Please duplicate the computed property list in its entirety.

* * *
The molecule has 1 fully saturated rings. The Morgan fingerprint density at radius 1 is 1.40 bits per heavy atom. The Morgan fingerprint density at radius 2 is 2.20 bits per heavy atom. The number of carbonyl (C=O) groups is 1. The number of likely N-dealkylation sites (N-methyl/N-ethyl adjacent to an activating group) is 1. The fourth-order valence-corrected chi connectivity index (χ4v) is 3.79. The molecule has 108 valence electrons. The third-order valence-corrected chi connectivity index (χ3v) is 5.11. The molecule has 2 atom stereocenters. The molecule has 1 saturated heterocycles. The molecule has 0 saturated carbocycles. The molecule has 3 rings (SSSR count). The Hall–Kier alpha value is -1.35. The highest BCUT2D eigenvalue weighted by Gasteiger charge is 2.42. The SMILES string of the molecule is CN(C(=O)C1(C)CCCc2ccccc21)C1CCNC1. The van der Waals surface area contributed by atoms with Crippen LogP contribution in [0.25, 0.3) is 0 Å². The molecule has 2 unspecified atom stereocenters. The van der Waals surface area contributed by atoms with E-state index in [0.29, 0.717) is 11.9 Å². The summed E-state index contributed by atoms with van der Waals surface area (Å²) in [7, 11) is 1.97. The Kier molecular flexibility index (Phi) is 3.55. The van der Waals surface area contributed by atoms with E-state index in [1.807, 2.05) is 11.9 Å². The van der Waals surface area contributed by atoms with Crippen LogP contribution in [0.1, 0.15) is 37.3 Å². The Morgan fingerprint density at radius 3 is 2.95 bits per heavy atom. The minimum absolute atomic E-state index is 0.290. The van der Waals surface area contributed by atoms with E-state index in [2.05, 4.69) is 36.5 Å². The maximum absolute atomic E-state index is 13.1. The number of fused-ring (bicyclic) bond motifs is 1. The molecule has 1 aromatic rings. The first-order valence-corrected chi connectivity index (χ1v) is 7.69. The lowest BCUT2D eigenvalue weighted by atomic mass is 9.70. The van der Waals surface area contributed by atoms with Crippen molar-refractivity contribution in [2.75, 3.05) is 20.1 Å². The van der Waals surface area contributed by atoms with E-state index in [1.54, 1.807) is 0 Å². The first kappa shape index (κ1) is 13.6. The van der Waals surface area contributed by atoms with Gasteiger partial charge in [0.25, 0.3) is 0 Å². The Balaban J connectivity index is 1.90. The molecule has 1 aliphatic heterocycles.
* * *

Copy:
The molecule has 1 fully saturated rings. The Morgan fingerprint density at radius 1 is 1.40 bits per heavy atom. The Morgan fingerprint density at radius 2 is 2.20 bits per heavy atom. The number of carbonyl (C=O) groups is 1. The number of likely N-dealkylation sites (N-methyl/N-ethyl adjacent to an activating group) is 1. The fourth-order valence-corrected chi connectivity index (χ4v) is 3.79. The molecule has 108 valence electrons. The third-order valence-corrected chi connectivity index (χ3v) is 5.11. The molecule has 2 atom stereocenters. The molecule has 1 saturated heterocycles. The molecule has 0 saturated carbocycles. The molecule has 3 rings (SSSR count). The Hall–Kier alpha value is -1.35. The highest BCUT2D eigenvalue weighted by Gasteiger charge is 2.42. The SMILES string of the molecule is CN(C(=O)C1(C)CCCc2ccccc21)C1CCNC1. The van der Waals surface area contributed by atoms with Crippen LogP contribution in [0.25, 0.3) is 0 Å². The molecule has 2 unspecified atom stereocenters. The van der Waals surface area contributed by atoms with E-state index in [0.29, 0.717) is 11.9 Å². The summed E-state index contributed by atoms with van der Waals surface area (Å²) in [7, 11) is 1.97. The Kier molecular flexibility index (Phi) is 3.55. The van der Waals surface area contributed by atoms with E-state index in [1.807, 2.05) is 11.9 Å². The van der Waals surface area contributed by atoms with Crippen LogP contribution in [0.1, 0.15) is 37.3 Å². The Morgan fingerprint density at radius 3 is 2.95 bits per heavy atom. The minimum absolute atomic E-state index is 0.290. The van der Waals surface area contributed by atoms with E-state index in [2.05, 4.69) is 36.5 Å². The maximum absolute atomic E-state index is 13.1. The number of fused-ring (bicyclic) bond motifs is 1. The molecule has 1 aromatic rings. The first-order valence-corrected chi connectivity index (χ1v) is 7.69. The lowest BCUT2D eigenvalue weighted by atomic mass is 9.70. The van der Waals surface area contributed by atoms with Crippen molar-refractivity contribution in [2.75, 3.05) is 20.1 Å². The van der Waals surface area contributed by atoms with E-state index in [1.54, 1.807) is 0 Å². The first kappa shape index (κ1) is 13.6. The van der Waals surface area contributed by atoms with Gasteiger partial charge in [0.25, 0.3) is 0 Å². The Balaban J connectivity index is 1.90. The molecule has 1 aliphatic heterocycles.